By Michele Levandoski, Archivist, School Sisters of Notre Dame North American Archives
Today, the School Sisters of Notre Dame (SSND) are known for their work with social justice issues, but that was not the case in the mid-1960s when Sister Marie LeClerc Laux of the Central Pacific Province became involved in the Milwaukee civil rights movement. Sister Marie LeClerc’s social awakening happened as a result of work with the African American community on the city’s near north side. She was also influenced by the writings of Pope John XXIII and the changes within the Catholic Church that were the result of Vatican II.
Three oral history interviews (recorded in 1982, 2008 and 2019), archival materials, newspaper accounts and Sister Marie LeClerc’s personal archives describe her transformation from a young professed sister from a small town to a “radical” who participated in various ways in the Milwaukee civil rights movement.
Author’s note: The civil rights movement in Milwaukee is a very complicated story. The purpose of this article is to tell the story of Sister Marie LeClerc Laux and her participation in these events. To learn more about the people, events and organizations involved, please see Patrick D. Jones’ The Selma of the North: Civil Rights Insurgency in Milwaukee and the “March on Milwaukee,” a digital collection sponsored by the University of Wisconsin-Milwaukee Libraries and the Wisconsin Historical Society: https://uwm.edu/marchonmilwaukee/.
“We had taken a public stand”
On August 28, 1967, Father James Groppi, a Catholic priest in the Archdiocese of Milwaukee, and members of the National Association for the Advancement of Colored People (NAACP) Youth Council, along with supporters, marched down Milwaukee’s 16th Street Viaduct toward Kosciuszko Park in support of open housing legislation. Included in that group was Sister Marie LeClerc Laux, SSND.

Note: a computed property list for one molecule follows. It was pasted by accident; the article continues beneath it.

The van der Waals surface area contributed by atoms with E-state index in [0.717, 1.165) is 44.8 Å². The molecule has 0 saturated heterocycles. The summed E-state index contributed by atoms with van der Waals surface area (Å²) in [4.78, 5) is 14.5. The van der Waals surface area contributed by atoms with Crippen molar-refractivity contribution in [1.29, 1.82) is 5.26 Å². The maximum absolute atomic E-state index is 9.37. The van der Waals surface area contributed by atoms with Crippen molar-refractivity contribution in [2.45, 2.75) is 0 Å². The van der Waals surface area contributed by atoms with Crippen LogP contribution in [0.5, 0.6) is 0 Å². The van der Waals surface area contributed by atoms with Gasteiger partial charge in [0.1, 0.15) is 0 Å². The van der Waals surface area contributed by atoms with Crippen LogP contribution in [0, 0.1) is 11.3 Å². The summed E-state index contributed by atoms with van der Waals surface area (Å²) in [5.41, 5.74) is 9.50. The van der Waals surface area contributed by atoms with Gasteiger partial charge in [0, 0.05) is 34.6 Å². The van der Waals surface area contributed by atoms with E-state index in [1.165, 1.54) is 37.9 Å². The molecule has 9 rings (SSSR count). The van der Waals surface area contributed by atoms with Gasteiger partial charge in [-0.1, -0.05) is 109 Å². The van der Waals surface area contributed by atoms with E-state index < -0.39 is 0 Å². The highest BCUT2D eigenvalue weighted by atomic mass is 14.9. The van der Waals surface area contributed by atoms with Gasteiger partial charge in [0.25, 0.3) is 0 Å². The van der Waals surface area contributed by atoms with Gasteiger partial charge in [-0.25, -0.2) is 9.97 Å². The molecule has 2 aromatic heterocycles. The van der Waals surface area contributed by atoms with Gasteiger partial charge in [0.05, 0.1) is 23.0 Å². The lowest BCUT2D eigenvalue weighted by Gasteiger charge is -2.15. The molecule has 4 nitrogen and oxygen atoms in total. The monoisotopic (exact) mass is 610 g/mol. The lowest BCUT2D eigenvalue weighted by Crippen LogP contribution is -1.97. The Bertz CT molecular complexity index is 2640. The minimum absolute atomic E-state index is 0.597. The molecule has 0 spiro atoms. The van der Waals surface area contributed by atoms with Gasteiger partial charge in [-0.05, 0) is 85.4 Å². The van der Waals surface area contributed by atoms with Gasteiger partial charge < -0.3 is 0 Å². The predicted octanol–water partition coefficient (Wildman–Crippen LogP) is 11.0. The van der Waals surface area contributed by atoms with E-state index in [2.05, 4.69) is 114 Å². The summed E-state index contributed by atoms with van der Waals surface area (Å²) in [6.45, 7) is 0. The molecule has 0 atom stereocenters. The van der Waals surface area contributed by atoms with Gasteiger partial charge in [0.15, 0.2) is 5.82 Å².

Sister Marie LeClerc is now 93 years old, but she clearly remembers that march. The police had been alerted and had surrounded the marchers as they crossed the bridge to the city’s south side. Once over the bridge, the marchers were greeted by members of the white community who lined the road, yelling obscenities, throwing things and telling them to go back to the north side where they belonged. As Sister Marie LeClerc and other sisters walked down the street, they passed a former parishioner, who spit at them. “I was shaken by the hatred that we had experienced, but also with a certain sense of satisfaction that we had taken a public stand against [this] type of segregation policy,” Sister recalled.
Reflecting back on her participation in the open housing marches, Sister Marie LeClerc said that many white people in the community couldn’t understand why the Sisters were getting involved in “black issues.” She explained why: “Because of course they didn’t want us on the south side, and it looked like we were just arousing passions, making people mad, looking for press coverage and, as some people said, ‘being Communist dupes.’ But we knew that in order to be part of the black community we had to be part of the black concern.”